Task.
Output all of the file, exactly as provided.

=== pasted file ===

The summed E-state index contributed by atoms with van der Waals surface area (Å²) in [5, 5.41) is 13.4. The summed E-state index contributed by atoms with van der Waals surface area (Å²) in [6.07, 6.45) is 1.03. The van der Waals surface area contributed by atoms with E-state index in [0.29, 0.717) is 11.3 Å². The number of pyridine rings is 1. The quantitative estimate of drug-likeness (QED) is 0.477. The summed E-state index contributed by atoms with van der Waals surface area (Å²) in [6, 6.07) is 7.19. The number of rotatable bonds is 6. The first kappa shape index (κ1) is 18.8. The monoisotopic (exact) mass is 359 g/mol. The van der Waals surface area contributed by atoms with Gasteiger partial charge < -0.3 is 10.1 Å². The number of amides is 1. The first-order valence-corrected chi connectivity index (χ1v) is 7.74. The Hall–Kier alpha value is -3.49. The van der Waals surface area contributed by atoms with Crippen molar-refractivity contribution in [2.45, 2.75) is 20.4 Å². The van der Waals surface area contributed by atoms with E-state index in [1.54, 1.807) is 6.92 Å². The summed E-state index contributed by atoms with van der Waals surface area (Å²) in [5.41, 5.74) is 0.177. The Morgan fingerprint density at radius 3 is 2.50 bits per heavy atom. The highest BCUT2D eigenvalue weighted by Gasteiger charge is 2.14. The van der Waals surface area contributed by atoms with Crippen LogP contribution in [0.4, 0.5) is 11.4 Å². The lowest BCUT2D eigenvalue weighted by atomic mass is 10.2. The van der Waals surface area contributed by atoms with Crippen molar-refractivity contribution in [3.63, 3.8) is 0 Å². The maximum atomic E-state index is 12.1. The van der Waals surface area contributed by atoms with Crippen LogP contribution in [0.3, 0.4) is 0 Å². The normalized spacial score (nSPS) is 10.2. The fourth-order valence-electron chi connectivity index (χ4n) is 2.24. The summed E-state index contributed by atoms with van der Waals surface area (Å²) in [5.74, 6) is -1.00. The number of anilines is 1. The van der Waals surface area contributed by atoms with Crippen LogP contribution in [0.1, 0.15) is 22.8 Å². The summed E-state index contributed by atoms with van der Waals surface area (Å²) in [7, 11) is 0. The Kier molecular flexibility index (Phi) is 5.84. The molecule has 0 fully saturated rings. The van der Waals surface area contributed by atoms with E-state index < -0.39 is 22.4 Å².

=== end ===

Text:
The summed E-state index contributed by atoms with van der Waals surface area (Å²) in [5, 5.41) is 13.4. The summed E-state index contributed by atoms with van der Waals surface area (Å²) in [6.07, 6.45) is 1.03. The van der Waals surface area contributed by atoms with E-state index in [0.29, 0.717) is 11.3 Å². The number of pyridine rings is 1. The quantitative estimate of drug-likeness (QED) is 0.477. The summed E-state index contributed by atoms with van der Waals surface area (Å²) in [6, 6.07) is 7.19. The number of rotatable bonds is 6. The first kappa shape index (κ1) is 18.8. The monoisotopic (exact) mass is 359 g/mol. The van der Waals surface area contributed by atoms with Gasteiger partial charge < -0.3 is 10.1 Å². The number of amides is 1. The first-order valence-corrected chi connectivity index (χ1v) is 7.74. The Hall–Kier alpha value is -3.49. The van der Waals surface area contributed by atoms with Crippen molar-refractivity contribution in [2.45, 2.75) is 20.4 Å². The van der Waals surface area contributed by atoms with E-state index in [1.54, 1.807) is 6.92 Å². The summed E-state index contributed by atoms with van der Waals surface area (Å²) in [5.41, 5.74) is 0.177. The Morgan fingerprint density at radius 3 is 2.50 bits per heavy atom. The highest BCUT2D eigenvalue weighted by Gasteiger charge is 2.14. The van der Waals surface area contributed by atoms with Crippen LogP contribution in [0.4, 0.5) is 11.4 Å². The lowest BCUT2D eigenvalue weighted by atomic mass is 10.2. The van der Waals surface area contributed by atoms with Crippen molar-refractivity contribution in [3.63, 3.8) is 0 Å². The maximum atomic E-state index is 12.1. The van der Waals surface area contributed by atoms with Crippen LogP contribution in [0.3, 0.4) is 0 Å². The normalized spacial score (nSPS) is 10.2. The fourth-order valence-electron chi connectivity index (χ4n) is 2.24. The summed E-state index contributed by atoms with van der Waals surface area (Å²) in [5.74, 6) is -1.00. The number of anilines is 1. The van der Waals surface area contributed by atoms with Crippen LogP contribution in [0.1, 0.15) is 22.8 Å². The summed E-state index contributed by atoms with van der Waals surface area (Å²) in [7, 11) is 0. The Kier molecular flexibility index (Phi) is 5.84. The molecule has 0 fully saturated rings. The van der Waals surface area contributed by atoms with E-state index < -0.39 is 22.4 Å².